CLEVELAND (AP) -- Even by tough, urban-crime standards it was a grisly attack: Up to 15 people chased a man, then kicked and beat him to death on the street. Before police arrived, one attacker urinated on the victim's head.
When the crime-hardened neighborhood awoke later that morning, two people reported a man lying on the pavement, his clothes being dragged off by his assailants.
"You got a male being assaulted by 15 other guys. He's laying on the street," one 911 caller said.
The April 27 attack on Charles Gooden Jr. happened in the most murder-ridden neighborhood in one of the nation's poorest cities. But it was also within a 10-minute drive of the city's skyscrapers, sports venues and tourist attractions.
Three suspects have been charged with aggravated murder. Police have not mentioned a motive, but they expect more arrests.
It wasn't always dangerous along East 117th Street, where the tulips bloom late because of the cool winds blowing off Lake Erie just a mile to the north.
"It used to be so quiet, and we were so blessed to live on 117th Street," said Irene Bennett, 78, who has lived there for 40 years. She is so used to gunfire and loud outbursts at night that she slept through the commotion of Gooden's slaying.
In retirement, she and her husband had hoped to enjoy simple pleasures: watching people pass by and planting flowers around their neatly kept home. But the violence in the neighborhood makes that impossible.
"You pay for your home. You work hard. You retire, and you want to enjoy, just come out on your porch and ... wait for the summertime to come," she said, shaking her head.
The attackers sent word that anyone helping police could face retribution, according to City Councilman Kevin Conwell. He described the assailants as gang members.
Conwell said the motive was based on an argument involving a woman and a threat by her cousin against Gooden, 41.
"He went to defend his malehood honor. He hit the cousin in the mouth. When that happened, the other gang members jumped on him," said Conwell, relying on information from police and neighbors.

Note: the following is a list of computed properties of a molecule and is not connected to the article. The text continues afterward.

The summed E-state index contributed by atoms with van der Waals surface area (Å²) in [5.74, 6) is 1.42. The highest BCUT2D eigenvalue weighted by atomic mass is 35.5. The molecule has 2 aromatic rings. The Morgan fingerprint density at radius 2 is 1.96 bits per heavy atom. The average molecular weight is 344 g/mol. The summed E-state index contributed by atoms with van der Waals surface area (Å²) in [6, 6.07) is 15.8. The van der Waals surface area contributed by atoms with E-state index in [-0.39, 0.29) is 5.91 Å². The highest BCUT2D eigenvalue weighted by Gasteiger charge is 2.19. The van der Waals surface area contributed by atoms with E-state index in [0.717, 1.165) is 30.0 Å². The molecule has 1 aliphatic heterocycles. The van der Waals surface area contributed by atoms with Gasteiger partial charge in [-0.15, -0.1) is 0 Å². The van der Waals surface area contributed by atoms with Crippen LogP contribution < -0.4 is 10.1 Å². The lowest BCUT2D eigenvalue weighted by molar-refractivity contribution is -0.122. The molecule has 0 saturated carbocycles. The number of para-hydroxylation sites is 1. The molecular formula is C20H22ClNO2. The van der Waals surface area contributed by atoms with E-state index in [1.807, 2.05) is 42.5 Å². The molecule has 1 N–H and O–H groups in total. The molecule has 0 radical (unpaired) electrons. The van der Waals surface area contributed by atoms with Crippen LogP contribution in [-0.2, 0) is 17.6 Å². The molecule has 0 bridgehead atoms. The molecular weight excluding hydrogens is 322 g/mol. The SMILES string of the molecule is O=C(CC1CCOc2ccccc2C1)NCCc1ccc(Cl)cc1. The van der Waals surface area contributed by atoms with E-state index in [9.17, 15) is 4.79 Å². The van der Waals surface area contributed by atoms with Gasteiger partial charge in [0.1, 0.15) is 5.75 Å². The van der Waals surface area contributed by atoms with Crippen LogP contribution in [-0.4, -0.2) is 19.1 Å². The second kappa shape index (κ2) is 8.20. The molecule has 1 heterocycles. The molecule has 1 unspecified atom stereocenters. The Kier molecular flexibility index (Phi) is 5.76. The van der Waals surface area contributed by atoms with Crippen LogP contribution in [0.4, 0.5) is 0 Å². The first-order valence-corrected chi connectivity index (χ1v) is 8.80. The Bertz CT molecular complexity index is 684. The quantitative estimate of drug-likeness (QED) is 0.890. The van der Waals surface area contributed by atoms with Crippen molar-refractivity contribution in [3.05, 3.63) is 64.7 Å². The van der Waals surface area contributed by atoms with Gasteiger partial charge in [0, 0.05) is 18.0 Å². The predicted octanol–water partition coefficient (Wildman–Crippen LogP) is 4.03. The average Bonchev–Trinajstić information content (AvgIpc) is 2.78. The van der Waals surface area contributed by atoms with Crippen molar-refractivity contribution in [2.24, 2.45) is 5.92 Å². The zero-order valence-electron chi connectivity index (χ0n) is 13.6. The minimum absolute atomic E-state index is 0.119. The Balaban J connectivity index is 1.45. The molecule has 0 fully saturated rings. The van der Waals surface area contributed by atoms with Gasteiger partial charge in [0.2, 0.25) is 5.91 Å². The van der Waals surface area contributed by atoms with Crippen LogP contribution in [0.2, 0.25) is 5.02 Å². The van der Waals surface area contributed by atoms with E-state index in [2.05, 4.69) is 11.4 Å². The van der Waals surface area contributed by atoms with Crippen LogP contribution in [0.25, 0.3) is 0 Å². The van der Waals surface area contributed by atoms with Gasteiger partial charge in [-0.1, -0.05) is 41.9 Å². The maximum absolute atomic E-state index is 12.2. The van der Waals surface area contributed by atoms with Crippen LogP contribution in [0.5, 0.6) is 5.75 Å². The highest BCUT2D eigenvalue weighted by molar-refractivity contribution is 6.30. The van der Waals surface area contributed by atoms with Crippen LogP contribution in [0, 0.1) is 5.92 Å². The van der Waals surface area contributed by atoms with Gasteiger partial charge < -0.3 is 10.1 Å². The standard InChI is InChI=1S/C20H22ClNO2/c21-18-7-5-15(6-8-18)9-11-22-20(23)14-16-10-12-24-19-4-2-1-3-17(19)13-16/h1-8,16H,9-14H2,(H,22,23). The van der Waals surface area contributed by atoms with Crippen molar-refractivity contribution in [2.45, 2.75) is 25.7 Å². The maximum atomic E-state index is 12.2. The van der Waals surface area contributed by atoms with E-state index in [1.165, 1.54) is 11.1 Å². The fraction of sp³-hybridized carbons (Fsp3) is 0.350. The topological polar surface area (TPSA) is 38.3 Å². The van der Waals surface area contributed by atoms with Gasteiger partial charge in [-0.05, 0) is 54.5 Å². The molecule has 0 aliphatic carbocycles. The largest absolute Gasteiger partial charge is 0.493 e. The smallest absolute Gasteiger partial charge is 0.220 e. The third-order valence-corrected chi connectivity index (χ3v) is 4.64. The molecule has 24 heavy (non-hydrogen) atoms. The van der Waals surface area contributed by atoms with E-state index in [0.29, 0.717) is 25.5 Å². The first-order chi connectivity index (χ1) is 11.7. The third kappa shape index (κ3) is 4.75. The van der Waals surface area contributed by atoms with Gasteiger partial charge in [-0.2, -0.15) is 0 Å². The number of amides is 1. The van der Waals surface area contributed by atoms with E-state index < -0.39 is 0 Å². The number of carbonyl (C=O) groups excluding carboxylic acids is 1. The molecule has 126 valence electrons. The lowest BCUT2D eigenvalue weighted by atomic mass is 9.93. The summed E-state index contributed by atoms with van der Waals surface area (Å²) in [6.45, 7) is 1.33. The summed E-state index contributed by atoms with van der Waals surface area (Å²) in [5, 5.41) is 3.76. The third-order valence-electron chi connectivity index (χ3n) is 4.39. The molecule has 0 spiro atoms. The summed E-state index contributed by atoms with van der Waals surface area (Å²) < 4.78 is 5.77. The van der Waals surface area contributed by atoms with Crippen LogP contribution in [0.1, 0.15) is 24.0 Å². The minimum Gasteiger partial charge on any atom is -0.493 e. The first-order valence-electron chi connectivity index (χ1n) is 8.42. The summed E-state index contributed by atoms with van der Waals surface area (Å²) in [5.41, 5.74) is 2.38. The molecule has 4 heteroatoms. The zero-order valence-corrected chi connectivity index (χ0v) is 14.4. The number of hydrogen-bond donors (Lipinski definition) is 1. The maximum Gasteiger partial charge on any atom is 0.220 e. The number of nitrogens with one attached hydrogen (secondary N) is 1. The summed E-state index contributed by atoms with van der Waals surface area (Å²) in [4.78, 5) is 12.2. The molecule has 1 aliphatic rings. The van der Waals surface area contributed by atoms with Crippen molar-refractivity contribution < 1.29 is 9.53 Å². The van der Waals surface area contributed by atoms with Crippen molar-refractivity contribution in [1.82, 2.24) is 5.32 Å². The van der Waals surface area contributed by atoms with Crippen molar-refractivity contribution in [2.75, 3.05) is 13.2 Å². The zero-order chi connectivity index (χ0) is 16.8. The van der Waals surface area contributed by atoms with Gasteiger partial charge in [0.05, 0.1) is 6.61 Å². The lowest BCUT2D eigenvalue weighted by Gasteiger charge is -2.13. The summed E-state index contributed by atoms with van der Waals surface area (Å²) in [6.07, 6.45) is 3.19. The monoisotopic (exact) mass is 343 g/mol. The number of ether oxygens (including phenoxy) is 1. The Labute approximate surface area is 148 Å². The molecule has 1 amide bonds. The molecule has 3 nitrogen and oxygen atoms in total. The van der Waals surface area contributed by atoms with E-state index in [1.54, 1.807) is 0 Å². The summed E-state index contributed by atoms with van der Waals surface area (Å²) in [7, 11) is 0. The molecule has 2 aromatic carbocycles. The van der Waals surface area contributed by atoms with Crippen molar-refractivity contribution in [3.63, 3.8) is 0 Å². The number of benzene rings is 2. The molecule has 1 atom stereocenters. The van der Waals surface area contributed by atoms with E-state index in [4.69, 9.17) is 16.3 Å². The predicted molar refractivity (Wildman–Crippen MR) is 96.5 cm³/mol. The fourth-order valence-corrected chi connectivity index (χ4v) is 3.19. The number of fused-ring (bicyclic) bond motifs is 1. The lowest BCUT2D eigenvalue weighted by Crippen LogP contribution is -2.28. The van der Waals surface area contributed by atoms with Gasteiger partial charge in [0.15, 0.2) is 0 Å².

Charged in the slaying were Latangia Anderson, 23, Johnny Brown, 20, and Paris Moore, 19, all of Cleveland. They were each jailed on $1 million bond.
None of the three defendants was unable to afford an attorney and had lawyers appointed to represent them. Moore's attorney, Michael Maloney, said he could not comment on the case. Attorneys for the other two did not immediately return calls from The Associated Press.
After the attack, a memorial of stuffed animals took shape outside the Bennett house because the slaying scene doesn't have a tree to anchor the display.
The display has dwindled but still has a stuffed dog with the label "Puppy love" and another with Gooden's nickname, Bud, written on it, according to Bennett, who knew Gooden when he was a youngster visiting an uncle down the street.
The uncle's house is now boarded up, along with many other neighborhood homes left dilapidated by poverty and drugs. There are a few newly renovated homes and two newer ones, one with barred windows. But in the once-lively commercial district around the corner, most stores are closed, except for a few barbershops or storefront churches.
The neighborhood is Cleveland's murder capital, according to police spokesman Lt. Thomas Stacho, and outsiders driving the streets risk getting pegged as people looking to buy crack cocaine.
Still, Gooden's death unnerved people here, including the 911 callers.
"They're stomping somebody and ripping their clothes off. You need to come," another caller said. "Like 15 of them beating the hell out of him."
The emergency dispatcher asked if an ambulance should be sent. "You better bring a stretcher, too," the caller replied. "Please hurry."
Associated Press Writer M.R. Kropko contributed to this story.